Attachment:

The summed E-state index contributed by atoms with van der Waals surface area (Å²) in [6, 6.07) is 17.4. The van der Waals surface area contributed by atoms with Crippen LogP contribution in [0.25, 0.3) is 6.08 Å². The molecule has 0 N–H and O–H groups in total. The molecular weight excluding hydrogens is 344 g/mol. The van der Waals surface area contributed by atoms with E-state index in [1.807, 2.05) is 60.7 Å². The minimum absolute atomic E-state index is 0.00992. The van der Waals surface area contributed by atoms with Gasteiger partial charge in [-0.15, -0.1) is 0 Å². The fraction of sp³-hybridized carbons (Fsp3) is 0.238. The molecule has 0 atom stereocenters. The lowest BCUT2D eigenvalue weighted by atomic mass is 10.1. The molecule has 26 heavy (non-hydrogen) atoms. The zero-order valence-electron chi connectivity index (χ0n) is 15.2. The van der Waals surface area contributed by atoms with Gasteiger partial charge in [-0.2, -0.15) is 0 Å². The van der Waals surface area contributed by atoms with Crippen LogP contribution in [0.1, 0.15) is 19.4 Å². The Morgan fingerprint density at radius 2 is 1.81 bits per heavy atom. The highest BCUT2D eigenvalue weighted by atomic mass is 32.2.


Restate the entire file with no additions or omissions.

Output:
The summed E-state index contributed by atoms with van der Waals surface area (Å²) in [6, 6.07) is 17.4. The van der Waals surface area contributed by atoms with Crippen LogP contribution in [0.25, 0.3) is 6.08 Å². The molecule has 0 N–H and O–H groups in total. The molecular weight excluding hydrogens is 344 g/mol. The van der Waals surface area contributed by atoms with E-state index in [1.807, 2.05) is 60.7 Å². The minimum absolute atomic E-state index is 0.00992. The van der Waals surface area contributed by atoms with Gasteiger partial charge in [-0.15, -0.1) is 0 Å². The fraction of sp³-hybridized carbons (Fsp3) is 0.238. The molecule has 0 atom stereocenters. The lowest BCUT2D eigenvalue weighted by atomic mass is 10.1. The molecule has 26 heavy (non-hydrogen) atoms. The zero-order valence-electron chi connectivity index (χ0n) is 15.2. The van der Waals surface area contributed by atoms with Gasteiger partial charge in [-0.2, -0.15) is 0 Å². The van der Waals surface area contributed by atoms with Crippen LogP contribution in [0.1, 0.15) is 19.4 Å². The Morgan fingerprint density at radius 2 is 1.81 bits per heavy atom. The highest BCUT2D eigenvalue weighted by atomic mass is 32.2.